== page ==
Wednesday, October 14, 2015

Rustling up more services for the bush - Sky Muster NBN1A Launch

Image Credit: P.Lake 60 Sec Luminance on Takahashi FSQ106 T12 at Q62

I like the name ...... Sky Muster, it taps into the rich heritage of the Australian cattlemen and women, stockmen, jilleroos, even the Banjo Patterson text "Man from Snowy River". Its all about rustling up some more broadband and access for the people of rural Australia and lifting the capability of rural Australia. Some people would see living remotely as advantageous, peace and quiet, the great outdoors, but the tyranny of distance has always meant is much harder to provide services - and today services means data access.

So I love the name, its certainly better that the Argentinian satellite on the same flight, Arsat-2 (just making sure I spelt that right .... yes I did) ;-)

Sky Muster or otherwise known as Satellite NBN1A was launched on Sept 30th on an Ariane 5 flight VA226 and took up its spot as a Geo-Stationary communications satellite designed to bring high speed broadband to Rural Australia.

There is a great animation here of the launch vehicles and satellites from the KNews team in Germany......

Well this is as close as Australia has to a Space Program at the moment, (in fairness we do lots of cool stuff from the ground).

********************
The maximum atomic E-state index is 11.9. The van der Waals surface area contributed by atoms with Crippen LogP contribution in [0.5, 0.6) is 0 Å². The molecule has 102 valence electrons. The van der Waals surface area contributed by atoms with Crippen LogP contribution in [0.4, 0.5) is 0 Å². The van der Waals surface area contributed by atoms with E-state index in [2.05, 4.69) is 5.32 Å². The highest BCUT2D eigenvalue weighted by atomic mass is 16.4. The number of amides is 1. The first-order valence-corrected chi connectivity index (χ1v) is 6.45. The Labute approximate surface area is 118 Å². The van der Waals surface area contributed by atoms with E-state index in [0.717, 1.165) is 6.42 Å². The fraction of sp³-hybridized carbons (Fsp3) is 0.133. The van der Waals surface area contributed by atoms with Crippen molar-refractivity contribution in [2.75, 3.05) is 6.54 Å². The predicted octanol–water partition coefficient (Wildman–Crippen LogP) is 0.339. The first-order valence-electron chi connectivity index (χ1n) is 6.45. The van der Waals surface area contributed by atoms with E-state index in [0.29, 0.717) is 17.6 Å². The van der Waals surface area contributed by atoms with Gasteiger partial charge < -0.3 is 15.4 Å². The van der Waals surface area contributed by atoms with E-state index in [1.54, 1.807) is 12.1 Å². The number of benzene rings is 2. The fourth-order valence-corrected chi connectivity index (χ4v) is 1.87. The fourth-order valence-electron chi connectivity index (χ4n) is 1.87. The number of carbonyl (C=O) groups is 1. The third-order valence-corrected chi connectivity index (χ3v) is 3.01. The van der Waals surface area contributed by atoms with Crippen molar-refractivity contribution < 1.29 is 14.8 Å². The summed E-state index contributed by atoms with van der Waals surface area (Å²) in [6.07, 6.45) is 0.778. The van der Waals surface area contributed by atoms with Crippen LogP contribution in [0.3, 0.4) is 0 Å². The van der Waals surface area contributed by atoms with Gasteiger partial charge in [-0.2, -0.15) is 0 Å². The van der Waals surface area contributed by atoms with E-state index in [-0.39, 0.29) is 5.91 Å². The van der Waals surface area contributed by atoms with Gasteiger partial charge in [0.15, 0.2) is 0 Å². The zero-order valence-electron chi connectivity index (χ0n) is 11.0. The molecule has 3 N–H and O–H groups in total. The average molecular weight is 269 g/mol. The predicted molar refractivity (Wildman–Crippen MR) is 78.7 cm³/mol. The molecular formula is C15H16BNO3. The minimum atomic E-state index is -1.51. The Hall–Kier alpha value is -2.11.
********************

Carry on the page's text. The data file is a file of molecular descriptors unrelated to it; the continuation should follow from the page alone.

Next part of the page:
I saw a note earlier that the satellite had successfully deployed it's solar panels and was healthy and well, so I thought I take a photo of it to celebrate. So, logging into the Internet of Everything (IoE), and using a remote telescope at Siding Spring Observatory I was able to grab a few shots of it and a few of its neighbors.

In the early part of the evening after the sun has set and the satellite is still in the sunlight (as its 36,000 Klms up) it is possible to grab some photos with a powerful telescope, kind of like photographing a bus from 36,000 Klms - difficult, but it can be done!

Those large solar panels are giving of a bit of reflected light and brighter than the Russian Express-AM5 which is 400Kgs heavier. You can also just faintly make out the Himawari 8 and the much smaller Beidou Chinese Sat-Nav satellite as well. You can also see another (non-geostationary) comms satellite cutting across the image as well.

The images are 60sec exposures from a Takahashi FSQ Petzval 106mm refractor telescope with a large field of view. The background stars look still and the movement of the geostationary satellite of course reflects the speed of rotation of the earth. They are hooting along quite quickly.

I trust the cattlemen, shepherds, wheat farmers and all rural folks get great use out of this investment in Sky Muster - I just had to take a photo of it. Congrats again Andy and all the NBN team.

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